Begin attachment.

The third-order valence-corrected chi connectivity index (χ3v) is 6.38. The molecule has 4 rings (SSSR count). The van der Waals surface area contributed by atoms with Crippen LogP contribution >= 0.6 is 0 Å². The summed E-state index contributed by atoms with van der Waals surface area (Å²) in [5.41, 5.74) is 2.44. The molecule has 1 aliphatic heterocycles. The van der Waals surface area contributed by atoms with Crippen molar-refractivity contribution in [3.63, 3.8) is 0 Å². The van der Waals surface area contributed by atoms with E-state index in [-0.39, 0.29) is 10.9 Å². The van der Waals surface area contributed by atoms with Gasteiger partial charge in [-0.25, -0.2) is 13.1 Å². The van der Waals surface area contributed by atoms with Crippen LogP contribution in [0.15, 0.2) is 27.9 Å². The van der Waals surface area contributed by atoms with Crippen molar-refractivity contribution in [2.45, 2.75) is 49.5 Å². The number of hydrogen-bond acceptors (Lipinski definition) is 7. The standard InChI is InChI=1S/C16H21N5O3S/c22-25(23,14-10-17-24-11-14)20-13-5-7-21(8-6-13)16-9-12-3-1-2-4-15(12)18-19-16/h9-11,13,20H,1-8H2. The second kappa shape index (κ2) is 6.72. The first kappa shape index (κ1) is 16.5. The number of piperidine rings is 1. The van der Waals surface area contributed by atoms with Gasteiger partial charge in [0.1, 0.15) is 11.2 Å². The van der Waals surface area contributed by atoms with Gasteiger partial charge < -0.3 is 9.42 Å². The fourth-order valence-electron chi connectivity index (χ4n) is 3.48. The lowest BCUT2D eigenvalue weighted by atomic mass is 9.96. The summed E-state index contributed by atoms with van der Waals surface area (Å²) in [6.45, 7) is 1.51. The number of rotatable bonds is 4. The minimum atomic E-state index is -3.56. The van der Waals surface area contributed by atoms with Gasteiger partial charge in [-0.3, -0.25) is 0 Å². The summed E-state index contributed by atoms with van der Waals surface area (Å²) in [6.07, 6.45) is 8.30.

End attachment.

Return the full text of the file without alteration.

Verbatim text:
The third-order valence-corrected chi connectivity index (χ3v) is 6.38. The molecule has 4 rings (SSSR count). The van der Waals surface area contributed by atoms with Crippen LogP contribution >= 0.6 is 0 Å². The summed E-state index contributed by atoms with van der Waals surface area (Å²) in [5.41, 5.74) is 2.44. The molecule has 1 aliphatic heterocycles. The van der Waals surface area contributed by atoms with Crippen molar-refractivity contribution in [3.63, 3.8) is 0 Å². The van der Waals surface area contributed by atoms with E-state index in [-0.39, 0.29) is 10.9 Å². The van der Waals surface area contributed by atoms with Gasteiger partial charge in [-0.25, -0.2) is 13.1 Å². The van der Waals surface area contributed by atoms with Crippen LogP contribution in [0.15, 0.2) is 27.9 Å². The van der Waals surface area contributed by atoms with Crippen molar-refractivity contribution in [2.45, 2.75) is 49.5 Å². The number of hydrogen-bond acceptors (Lipinski definition) is 7. The standard InChI is InChI=1S/C16H21N5O3S/c22-25(23,14-10-17-24-11-14)20-13-5-7-21(8-6-13)16-9-12-3-1-2-4-15(12)18-19-16/h9-11,13,20H,1-8H2. The second kappa shape index (κ2) is 6.72. The first kappa shape index (κ1) is 16.5. The number of piperidine rings is 1. The van der Waals surface area contributed by atoms with Gasteiger partial charge in [0.1, 0.15) is 11.2 Å². The van der Waals surface area contributed by atoms with Gasteiger partial charge < -0.3 is 9.42 Å². The fourth-order valence-electron chi connectivity index (χ4n) is 3.48. The lowest BCUT2D eigenvalue weighted by atomic mass is 9.96. The summed E-state index contributed by atoms with van der Waals surface area (Å²) in [6.45, 7) is 1.51. The number of rotatable bonds is 4. The minimum atomic E-state index is -3.56. The van der Waals surface area contributed by atoms with Gasteiger partial charge in [-0.3, -0.25) is 0 Å². The summed E-state index contributed by atoms with van der Waals surface area (Å²) in [6.07, 6.45) is 8.30.